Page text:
Banda and his alleged conspirators were arraigned Monday before U.S. Magistrate Robert Levy on charges of money laundering and conspiracy to distribute narcotics. Bail information was not immediately available.
According to court documents, federal investigators first opened their file on Banda and his alleged cohorts early last year after they received a tip from a confidential informant. The informant, who pleaded guilty earlier to charges of dealing the hallucinogenic club drug Ecstasy and had since “provided reliable information that led to the conviction of several narcotics defendants,” told federal prosecutors that as early as October 1999 he had been at a meeting at a restaurant in Manhattan, near 15th Street and First Avenue, at which Banda had allegedly agreed to launder $900,000 in drug profits.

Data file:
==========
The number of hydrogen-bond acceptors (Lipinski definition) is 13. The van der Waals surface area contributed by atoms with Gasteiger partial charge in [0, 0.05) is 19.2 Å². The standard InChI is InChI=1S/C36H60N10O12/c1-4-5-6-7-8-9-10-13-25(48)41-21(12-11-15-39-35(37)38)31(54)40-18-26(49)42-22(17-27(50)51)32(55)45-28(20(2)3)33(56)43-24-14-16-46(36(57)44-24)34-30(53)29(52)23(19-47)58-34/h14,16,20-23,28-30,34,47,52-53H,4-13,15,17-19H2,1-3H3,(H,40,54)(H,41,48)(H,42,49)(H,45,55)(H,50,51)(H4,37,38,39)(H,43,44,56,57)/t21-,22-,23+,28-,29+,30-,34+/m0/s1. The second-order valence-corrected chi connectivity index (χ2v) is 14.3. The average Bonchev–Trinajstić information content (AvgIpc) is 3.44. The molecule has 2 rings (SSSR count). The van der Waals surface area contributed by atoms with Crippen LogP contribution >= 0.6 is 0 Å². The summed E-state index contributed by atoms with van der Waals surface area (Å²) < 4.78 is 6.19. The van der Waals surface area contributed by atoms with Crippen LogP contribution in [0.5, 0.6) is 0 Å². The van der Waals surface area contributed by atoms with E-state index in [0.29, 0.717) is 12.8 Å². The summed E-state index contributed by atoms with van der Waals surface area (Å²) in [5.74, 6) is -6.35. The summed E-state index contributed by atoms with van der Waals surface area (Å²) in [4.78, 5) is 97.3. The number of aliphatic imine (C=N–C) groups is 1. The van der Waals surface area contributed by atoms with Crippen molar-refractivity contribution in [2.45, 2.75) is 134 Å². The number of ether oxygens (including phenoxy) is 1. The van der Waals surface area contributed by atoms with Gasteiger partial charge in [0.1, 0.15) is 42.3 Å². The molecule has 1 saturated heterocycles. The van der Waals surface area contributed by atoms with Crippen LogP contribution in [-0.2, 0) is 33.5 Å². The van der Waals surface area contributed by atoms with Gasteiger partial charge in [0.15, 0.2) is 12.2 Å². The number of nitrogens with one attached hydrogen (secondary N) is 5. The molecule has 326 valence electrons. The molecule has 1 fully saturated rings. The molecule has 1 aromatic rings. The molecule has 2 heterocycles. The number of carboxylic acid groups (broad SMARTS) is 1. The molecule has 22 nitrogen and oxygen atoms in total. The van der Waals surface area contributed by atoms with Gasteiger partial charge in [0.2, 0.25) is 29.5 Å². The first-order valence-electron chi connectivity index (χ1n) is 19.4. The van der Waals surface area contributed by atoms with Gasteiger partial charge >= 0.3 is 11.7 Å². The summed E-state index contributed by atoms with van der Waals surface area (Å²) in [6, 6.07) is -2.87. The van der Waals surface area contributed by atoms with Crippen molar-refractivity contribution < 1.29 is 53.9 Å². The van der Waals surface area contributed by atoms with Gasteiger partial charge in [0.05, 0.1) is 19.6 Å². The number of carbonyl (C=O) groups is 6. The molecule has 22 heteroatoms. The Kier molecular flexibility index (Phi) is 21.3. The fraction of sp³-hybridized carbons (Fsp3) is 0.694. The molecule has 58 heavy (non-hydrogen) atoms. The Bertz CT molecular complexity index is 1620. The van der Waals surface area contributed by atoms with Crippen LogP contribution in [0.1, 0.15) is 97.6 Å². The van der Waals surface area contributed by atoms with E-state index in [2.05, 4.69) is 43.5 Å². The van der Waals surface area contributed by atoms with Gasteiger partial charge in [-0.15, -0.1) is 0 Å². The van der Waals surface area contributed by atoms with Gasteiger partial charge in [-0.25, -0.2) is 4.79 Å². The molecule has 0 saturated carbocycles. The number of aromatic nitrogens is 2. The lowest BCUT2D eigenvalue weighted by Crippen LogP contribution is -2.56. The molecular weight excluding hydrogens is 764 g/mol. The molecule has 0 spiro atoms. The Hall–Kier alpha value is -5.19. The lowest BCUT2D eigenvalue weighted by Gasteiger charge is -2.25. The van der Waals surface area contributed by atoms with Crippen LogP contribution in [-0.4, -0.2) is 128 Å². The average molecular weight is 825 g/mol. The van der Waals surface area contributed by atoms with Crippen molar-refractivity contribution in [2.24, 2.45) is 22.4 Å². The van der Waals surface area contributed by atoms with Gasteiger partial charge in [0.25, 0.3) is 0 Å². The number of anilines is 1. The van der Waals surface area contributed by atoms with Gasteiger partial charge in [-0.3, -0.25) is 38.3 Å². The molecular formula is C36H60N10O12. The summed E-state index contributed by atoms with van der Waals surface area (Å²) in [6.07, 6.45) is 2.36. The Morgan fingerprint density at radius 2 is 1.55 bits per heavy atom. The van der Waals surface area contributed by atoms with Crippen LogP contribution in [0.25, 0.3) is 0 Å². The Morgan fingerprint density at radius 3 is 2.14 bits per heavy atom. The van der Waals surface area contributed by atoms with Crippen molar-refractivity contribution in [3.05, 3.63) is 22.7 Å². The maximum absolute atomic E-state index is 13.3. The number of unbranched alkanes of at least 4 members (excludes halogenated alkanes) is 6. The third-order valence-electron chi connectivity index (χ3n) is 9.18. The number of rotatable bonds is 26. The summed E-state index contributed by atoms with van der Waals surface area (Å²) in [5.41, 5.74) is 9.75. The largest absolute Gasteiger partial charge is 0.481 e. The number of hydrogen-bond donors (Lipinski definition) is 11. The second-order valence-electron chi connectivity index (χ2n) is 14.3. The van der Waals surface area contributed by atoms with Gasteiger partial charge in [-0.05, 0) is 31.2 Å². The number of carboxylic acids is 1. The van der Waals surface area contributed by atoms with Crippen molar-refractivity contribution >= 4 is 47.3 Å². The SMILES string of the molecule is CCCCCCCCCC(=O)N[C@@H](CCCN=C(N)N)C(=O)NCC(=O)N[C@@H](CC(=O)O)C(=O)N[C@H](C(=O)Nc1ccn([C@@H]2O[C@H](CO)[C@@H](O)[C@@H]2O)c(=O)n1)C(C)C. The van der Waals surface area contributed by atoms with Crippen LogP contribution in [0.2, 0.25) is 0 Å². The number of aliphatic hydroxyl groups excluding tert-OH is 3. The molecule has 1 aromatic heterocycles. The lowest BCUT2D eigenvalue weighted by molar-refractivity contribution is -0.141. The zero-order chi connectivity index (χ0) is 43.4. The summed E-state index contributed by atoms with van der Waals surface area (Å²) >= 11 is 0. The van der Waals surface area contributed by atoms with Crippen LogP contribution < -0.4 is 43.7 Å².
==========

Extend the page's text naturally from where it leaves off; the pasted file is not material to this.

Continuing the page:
Additional information turned up from police in the Netherlands. In November 2001 they had broken up an Ecstasy smuggling ring after police in Hamburg, Germany, confiscated 1.5 million Ecstasy tablets. Following his arrest, a suspect in that case, Manchem Mendel Cohen, told Dutch authorities that he had worked closely with Banda, and his company, the Florida-based electronics exporter National Electronics, Inc., to launder $300,000 in drug ring profits.
According to Cohen, the money took a circuitous route, traveling from Europe to Israel and back to Europe, always through a small overnight shipping company and usually in small packages, which the co-conspirators referred to as “jewelry.”